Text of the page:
William Lilly, the English astrologer and the last of the great English magicians, was called before a Committee of the House of Commons in 1666. It had been noticed that the eighth plate of his book, Monarchy or No Monarchy, published in 1651, “represented persons digging graves, with coffins and other emblems of mortality, and the thirteenth a city in flames. Hence it was inferred that he must have had something to do with the Great Fire which had destroyed so large a part of London, if not with the Plague, which had almost depopulated it.”
In response to a question from the chairman of the committee, Lilly explained that he had written the book after Charles I was beheaded, and sought to depict the future of England, as revealed to him by his stellar sources.
“At last, having satisfied myself as well as I could, and perfected my judgment therein, I thought it most convenient to signify my intentions and conceptions thereof in Forms, Shapes, Types, Hieroglyphics, etc., without any commentary, that so my judgment might by concealed from the vulgar, and made manifest only unto the wise. I herein imitating the examples of many wise philosophers who had done the like.” Today, of course, wise philosophers have refined and perfected this method to adapt it to our more sophisticated civilization: hence the cornucopia of highly placed sources, defense experts, and a White House aids that lead us into depressions, wars, and all the wonderful ways we have invented for gulling the poor, polluting the planet, and stuffing miraculous amounts of money into the pockets of the rich.
Lilly added something that no doubt inflated the price for his expertise, and in our day would have had him writing op eds and lending his eminence to Heritage Foundation sponsored debates:
“Having found, sir,” continued Lilly, “that the city of London should be sadly afflicted with a great plague, and not long after with an exorbitant Fire, I framed those two hieroglyphics as represented in the book, which in effect have proved very true.”
I take these quote from the very useful account in W.H. Davenport’s Historical Sketches of Magic and Witchcraft in England and Scotland. Lilly, in his autobiography, marks his testimony as the last event of note in his life, thereby marking himself down as an ass.
Any of our terrorist experts, our equivalent of the old English magicians, only without the superfluous culture, (cultivation of knowledge being, as is well known, the hobby of the losers) would have taken the opportunity to produce a book, gotten in many a spot on talk radio, and eventually reached the heaven of Fox News, CNN, and Good Morning America. Admittedly, the American magicians seem less kin to the great Faust than to the sad and greasy Elmer Gantry, but seen correctly, this is a great advance, a progress in our march to the Rapture. Lilly’s testimony up to that point seems so promising that it is with great sadness that we see him, next, admitting that he didn’t know, exactly, what sinister enemy caused the plague and set the fire. The sense of get up and go, of opportunity, is still born in the old magicians – there’s no getting around the fact that they aren’t, well, Americans. Surely he should have consulted with some young aide to one of the committeemen and read off of some sheet strongly implicating England’s enemies, devils all, internal and external. He could have denounced the appeasers once and for all, admitted their patriotism but strongly implied that torturing them would not, after all, be the worst thing that could happen. He could have used the arts that we see used, every day, in our lovely country. Instead, he merely and mildly told the committee men that the finger of God uses instruments.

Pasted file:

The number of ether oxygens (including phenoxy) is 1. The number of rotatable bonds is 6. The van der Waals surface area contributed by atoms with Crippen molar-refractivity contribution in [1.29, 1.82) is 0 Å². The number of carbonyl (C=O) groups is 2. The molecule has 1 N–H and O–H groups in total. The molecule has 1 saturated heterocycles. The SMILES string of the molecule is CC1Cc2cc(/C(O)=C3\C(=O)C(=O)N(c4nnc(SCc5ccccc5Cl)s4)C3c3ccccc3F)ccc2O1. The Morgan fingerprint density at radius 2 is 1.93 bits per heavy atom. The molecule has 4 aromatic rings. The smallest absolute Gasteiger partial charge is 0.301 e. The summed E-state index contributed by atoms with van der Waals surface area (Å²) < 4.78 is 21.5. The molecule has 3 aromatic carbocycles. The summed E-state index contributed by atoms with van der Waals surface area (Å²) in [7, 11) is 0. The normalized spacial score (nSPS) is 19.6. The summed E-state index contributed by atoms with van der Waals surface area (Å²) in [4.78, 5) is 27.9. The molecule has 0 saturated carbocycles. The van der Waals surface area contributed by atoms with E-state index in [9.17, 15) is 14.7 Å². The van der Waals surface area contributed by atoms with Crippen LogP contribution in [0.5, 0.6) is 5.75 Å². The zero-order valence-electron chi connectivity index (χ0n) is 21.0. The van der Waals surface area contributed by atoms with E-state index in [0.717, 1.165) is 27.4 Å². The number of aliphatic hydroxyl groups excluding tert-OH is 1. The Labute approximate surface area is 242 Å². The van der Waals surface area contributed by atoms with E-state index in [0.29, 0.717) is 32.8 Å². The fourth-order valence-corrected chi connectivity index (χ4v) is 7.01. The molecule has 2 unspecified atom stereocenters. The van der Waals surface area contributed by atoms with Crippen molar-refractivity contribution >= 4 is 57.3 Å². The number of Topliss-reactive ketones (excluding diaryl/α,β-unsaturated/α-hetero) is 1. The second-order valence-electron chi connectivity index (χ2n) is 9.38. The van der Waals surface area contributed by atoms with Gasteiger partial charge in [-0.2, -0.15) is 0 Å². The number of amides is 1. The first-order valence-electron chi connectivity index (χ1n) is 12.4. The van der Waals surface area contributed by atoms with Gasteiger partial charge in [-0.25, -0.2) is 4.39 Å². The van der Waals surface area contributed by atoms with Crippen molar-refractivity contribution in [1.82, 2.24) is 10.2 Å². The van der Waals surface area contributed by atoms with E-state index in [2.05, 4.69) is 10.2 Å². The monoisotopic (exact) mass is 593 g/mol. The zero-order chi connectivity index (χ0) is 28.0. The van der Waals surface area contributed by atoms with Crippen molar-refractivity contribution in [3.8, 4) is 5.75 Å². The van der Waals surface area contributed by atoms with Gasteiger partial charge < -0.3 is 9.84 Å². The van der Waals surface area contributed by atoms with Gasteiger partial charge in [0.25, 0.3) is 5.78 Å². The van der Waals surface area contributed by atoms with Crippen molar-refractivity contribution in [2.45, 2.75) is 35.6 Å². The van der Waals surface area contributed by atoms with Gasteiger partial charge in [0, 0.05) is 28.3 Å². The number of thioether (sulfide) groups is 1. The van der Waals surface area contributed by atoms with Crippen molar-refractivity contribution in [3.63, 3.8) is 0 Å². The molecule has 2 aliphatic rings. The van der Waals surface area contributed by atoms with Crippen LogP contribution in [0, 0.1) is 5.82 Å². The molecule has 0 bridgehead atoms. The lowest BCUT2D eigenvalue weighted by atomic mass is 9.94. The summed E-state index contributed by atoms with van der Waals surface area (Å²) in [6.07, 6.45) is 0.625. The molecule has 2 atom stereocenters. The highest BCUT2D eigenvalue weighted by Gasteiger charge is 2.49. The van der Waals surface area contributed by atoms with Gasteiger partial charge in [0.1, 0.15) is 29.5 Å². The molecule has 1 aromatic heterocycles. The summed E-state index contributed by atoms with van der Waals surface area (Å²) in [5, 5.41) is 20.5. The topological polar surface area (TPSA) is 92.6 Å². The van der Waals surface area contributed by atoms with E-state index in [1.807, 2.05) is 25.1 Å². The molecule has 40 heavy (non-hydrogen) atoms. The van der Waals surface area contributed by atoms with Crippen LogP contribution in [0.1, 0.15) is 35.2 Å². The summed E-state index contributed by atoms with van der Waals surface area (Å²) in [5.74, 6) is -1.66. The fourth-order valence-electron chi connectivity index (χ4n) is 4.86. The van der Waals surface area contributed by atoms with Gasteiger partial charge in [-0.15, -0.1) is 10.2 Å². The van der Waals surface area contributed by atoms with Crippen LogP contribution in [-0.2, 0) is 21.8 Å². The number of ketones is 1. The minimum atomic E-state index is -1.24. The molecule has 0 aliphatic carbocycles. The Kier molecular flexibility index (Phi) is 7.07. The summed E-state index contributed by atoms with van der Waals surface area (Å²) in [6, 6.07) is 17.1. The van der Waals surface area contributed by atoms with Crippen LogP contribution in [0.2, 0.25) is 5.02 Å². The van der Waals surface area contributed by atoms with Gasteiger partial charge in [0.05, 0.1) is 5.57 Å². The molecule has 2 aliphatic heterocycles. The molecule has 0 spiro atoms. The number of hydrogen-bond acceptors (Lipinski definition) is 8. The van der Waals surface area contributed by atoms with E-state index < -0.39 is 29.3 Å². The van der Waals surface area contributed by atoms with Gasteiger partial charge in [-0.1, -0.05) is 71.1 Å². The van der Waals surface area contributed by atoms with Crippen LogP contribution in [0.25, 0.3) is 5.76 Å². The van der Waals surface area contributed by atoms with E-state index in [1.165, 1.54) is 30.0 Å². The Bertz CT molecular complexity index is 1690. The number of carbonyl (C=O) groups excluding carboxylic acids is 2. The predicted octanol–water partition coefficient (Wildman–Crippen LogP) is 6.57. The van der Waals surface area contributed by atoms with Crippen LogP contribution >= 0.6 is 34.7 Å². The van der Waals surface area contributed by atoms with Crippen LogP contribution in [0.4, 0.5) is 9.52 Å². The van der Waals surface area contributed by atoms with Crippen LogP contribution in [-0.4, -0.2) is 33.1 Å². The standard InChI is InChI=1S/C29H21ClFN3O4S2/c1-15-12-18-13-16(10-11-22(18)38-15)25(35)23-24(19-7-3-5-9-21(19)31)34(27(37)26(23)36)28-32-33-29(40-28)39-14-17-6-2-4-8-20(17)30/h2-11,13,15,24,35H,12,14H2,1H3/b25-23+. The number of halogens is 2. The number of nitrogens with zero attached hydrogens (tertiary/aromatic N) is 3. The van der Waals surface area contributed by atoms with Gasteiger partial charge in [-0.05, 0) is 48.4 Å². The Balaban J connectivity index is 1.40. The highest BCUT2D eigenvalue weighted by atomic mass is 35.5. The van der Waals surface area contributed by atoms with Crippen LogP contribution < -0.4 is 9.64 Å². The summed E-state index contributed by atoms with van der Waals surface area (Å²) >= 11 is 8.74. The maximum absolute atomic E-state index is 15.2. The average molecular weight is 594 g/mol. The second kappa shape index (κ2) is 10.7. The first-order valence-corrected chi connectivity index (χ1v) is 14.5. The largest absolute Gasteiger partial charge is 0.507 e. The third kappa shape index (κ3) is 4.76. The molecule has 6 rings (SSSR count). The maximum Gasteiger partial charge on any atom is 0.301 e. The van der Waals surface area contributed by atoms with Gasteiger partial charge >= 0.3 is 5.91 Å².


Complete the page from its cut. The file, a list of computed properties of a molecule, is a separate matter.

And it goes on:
Today’s American magicians, whether Michael Ledeen writing for the National Review, Stephen Emerson writing for the New Republic, or the thousands of terrorism experts freshly back from confronting the hordes of Belzebuub in night visions, may have a justified contempt for the simple naivete of the old style magician, seemingly hemmed in by those tiny scruples deriving from the ninth commandment and somehow keeping him from testifying about his certain knowledge that it was Jews, Catholics and Dutchmen that did the dirty deeds – groups who think, in the immortal words of the Rebel in Chief, “the opposite of the way we do.” However, our contemporary thaumaturges should keep in mind the relatively low level of culture prevalent in the 17th century. Bearing false witness, which in the days before democracy was hardly a science at all, has now developed into a major and blessed industry, and we are surrounded by the fruits of those who toil in its vineyards - the political magazines, the newspapers with the stimulating editorials urging us onward to ever more wars, the tv. True, with education has come great progress in creating gullibility. At least half the electorate will actually believe almost anything. They will believe they were abducted by UFOS. They will believe Iraq had tremendous stocks of WMDs, even though they don’t exactly know why certain weapons are WMDs and certain ones aren’t. They will believe that the Rebel in Chief is the toughest hombre since John Wayne quit chewing rocks. In fact, the only thing they won’t believe is that humans come from monkeys, or that the world existed earlier than 10,000 years ago. This is why we are the greatest people in the world.
Since the fifth anniversary of 9/11 will unleash such a flood of baloney that it might have turned the fires that day into a gigantic weenie roast, LI figures to get in with his own post now, and beat the rush. We will flip it out tomorrow.
“I’m so bored. I hate my life.” - Britney Spears
Das Langweilige ist interessant geworden, weil das Interessante angefangen hat langweilig zu werden. – Thomas Mann
"Never for money/always for love" - The Talking Heads
"Never for money/always for love" - The Talking Heads